With teens at particular risk for online sexual addiction, it is not surprising that a Stanford/Duquesne study completed in 2000 described cybersex as a public health hazard. The risk of addiction is only increasing because few health organizations recognize it as a danger. The study also found at least 200,000 Internet users are addicted to online sexual content.
Avoid toxic peer groups
Carol Mukisa Cartnel. Cheating is having an emotional or sexual affair with someone else. So, it just does not have to be physical. What you are doing is actually real cheating. First and foremost, you need to stop such toxic peer groups because they will soon drag you and your marriage down. And mind you, every sin starts as unserious as you think but soon or later, you are dragged into real addiction or worse. The Bible says in James 4:7, ‘ Submit yourselves, then, to God. Resist the devil, and he will flee from you’. Please run away from the devil’s trap. God blessed you with a wife for, among other things, sexual satisfaction.
Talk to a counsellor
Jane Mukisa. Whether this is right or wrong, there is no answer. The essence is in understanding and communication between the partners. It should be honest and transparent and take into account the likes and dislikes of both. The need and views of both partners should be considered.
Probably where things went wrong in your case was that this was not discussed with your wife before it was started. Each person’s views can vary on any particular scenario and your wife seems to differ from your perception. The way forward would be to see a marital therapist, who will be able to understand the whole situation and guide you both.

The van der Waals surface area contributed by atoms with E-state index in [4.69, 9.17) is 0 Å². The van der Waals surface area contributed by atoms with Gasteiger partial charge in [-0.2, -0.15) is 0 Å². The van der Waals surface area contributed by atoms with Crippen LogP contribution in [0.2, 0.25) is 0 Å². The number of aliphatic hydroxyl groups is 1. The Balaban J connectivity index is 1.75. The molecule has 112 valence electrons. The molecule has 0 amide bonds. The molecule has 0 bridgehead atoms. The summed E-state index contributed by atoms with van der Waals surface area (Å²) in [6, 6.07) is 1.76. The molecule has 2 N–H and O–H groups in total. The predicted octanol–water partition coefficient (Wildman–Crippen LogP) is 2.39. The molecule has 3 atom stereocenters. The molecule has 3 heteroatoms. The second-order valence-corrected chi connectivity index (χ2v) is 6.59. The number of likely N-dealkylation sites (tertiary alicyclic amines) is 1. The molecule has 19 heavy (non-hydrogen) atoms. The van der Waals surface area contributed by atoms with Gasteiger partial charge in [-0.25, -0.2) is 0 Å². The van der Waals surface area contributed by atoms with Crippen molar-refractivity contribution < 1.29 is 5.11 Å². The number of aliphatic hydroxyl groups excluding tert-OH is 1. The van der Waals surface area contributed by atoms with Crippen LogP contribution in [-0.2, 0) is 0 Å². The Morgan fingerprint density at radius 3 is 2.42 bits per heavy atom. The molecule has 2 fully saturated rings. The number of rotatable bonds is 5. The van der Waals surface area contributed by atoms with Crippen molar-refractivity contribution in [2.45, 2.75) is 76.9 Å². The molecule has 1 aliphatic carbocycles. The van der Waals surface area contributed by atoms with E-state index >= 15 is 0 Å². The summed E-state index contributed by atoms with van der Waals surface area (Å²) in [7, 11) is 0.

Revist marital teaching
Prina Kasumba. It is from cybersex that real cheating will start because eventually, you will need to meet this woman. In Christianity, you are cheating. Go back and revisit the teachings from your marital classes and let them act as a guide for you.
Reverse the roles
Oteky Aj Camboo. It is cheating. How would you feel if it was her having phone/cyber sex? Whenever we think our partners are over reacting, reverse the role and see how you would handle it.
She is right
Nampa Patience Natie.How would you feel if you found out your wife was doing the same thing? No woman would fail to get annoyed about this. Seek help before it is too late.
Talk to your wife
Rtr Bagoole Kennedy. You and your wife are one and no secrets should be left unshared. Just engaging in such acts without her noticing defines that as cheating. You describe it as fun but to her and us, it is cheating.
Do you love your wife?
Phoebe Miriam. Why should you engage in phone sex when you have a wife? Apologise to your wife and delete that link from your phone. Build your marriage trust from scratch and be faithful to the woman you married. Phone or cybersex is a fallacy, which only makes you an addict and destroys what you already have.
Evelyn Kharono Lufafa, Counselling psychologist